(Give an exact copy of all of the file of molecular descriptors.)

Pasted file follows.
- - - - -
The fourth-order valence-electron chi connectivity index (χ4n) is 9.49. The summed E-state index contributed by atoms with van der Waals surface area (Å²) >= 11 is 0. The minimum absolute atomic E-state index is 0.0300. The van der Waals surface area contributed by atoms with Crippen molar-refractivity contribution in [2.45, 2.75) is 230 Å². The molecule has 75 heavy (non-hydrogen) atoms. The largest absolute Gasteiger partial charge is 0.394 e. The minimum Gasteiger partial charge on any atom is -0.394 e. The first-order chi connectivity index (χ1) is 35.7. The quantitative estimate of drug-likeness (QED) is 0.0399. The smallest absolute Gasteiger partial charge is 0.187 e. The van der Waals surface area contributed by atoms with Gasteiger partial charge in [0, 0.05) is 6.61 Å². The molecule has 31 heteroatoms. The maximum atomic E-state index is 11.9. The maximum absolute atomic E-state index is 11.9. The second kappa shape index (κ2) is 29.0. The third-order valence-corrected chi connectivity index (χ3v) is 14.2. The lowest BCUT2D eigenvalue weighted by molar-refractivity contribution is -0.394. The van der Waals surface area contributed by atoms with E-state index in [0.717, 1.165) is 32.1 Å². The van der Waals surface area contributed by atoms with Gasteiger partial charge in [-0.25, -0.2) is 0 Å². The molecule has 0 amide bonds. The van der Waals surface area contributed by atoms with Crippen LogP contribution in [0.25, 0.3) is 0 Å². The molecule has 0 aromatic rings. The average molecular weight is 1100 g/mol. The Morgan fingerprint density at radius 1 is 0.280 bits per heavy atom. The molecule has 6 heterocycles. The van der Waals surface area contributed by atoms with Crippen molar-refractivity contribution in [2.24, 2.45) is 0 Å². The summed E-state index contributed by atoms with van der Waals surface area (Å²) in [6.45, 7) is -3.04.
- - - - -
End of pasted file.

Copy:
The fourth-order valence-electron chi connectivity index (χ4n) is 9.49. The summed E-state index contributed by atoms with van der Waals surface area (Å²) >= 11 is 0. The minimum absolute atomic E-state index is 0.0300. The van der Waals surface area contributed by atoms with Crippen molar-refractivity contribution in [2.45, 2.75) is 230 Å². The molecule has 75 heavy (non-hydrogen) atoms. The largest absolute Gasteiger partial charge is 0.394 e. The minimum Gasteiger partial charge on any atom is -0.394 e. The first-order chi connectivity index (χ1) is 35.7. The quantitative estimate of drug-likeness (QED) is 0.0399. The smallest absolute Gasteiger partial charge is 0.187 e. The van der Waals surface area contributed by atoms with Gasteiger partial charge in [0, 0.05) is 6.61 Å². The molecule has 31 heteroatoms. The maximum atomic E-state index is 11.9. The maximum absolute atomic E-state index is 11.9. The second kappa shape index (κ2) is 29.0. The third-order valence-corrected chi connectivity index (χ3v) is 14.2. The lowest BCUT2D eigenvalue weighted by molar-refractivity contribution is -0.394. The van der Waals surface area contributed by atoms with E-state index in [0.717, 1.165) is 32.1 Å². The van der Waals surface area contributed by atoms with Gasteiger partial charge in [-0.25, -0.2) is 0 Å². The molecule has 0 amide bonds. The van der Waals surface area contributed by atoms with Crippen LogP contribution in [0.25, 0.3) is 0 Å². The molecule has 0 aromatic rings. The average molecular weight is 1100 g/mol. The Morgan fingerprint density at radius 1 is 0.280 bits per heavy atom. The molecule has 6 heterocycles. The van der Waals surface area contributed by atoms with Crippen molar-refractivity contribution in [2.24, 2.45) is 0 Å². The summed E-state index contributed by atoms with van der Waals surface area (Å²) in [6.45, 7) is -3.04.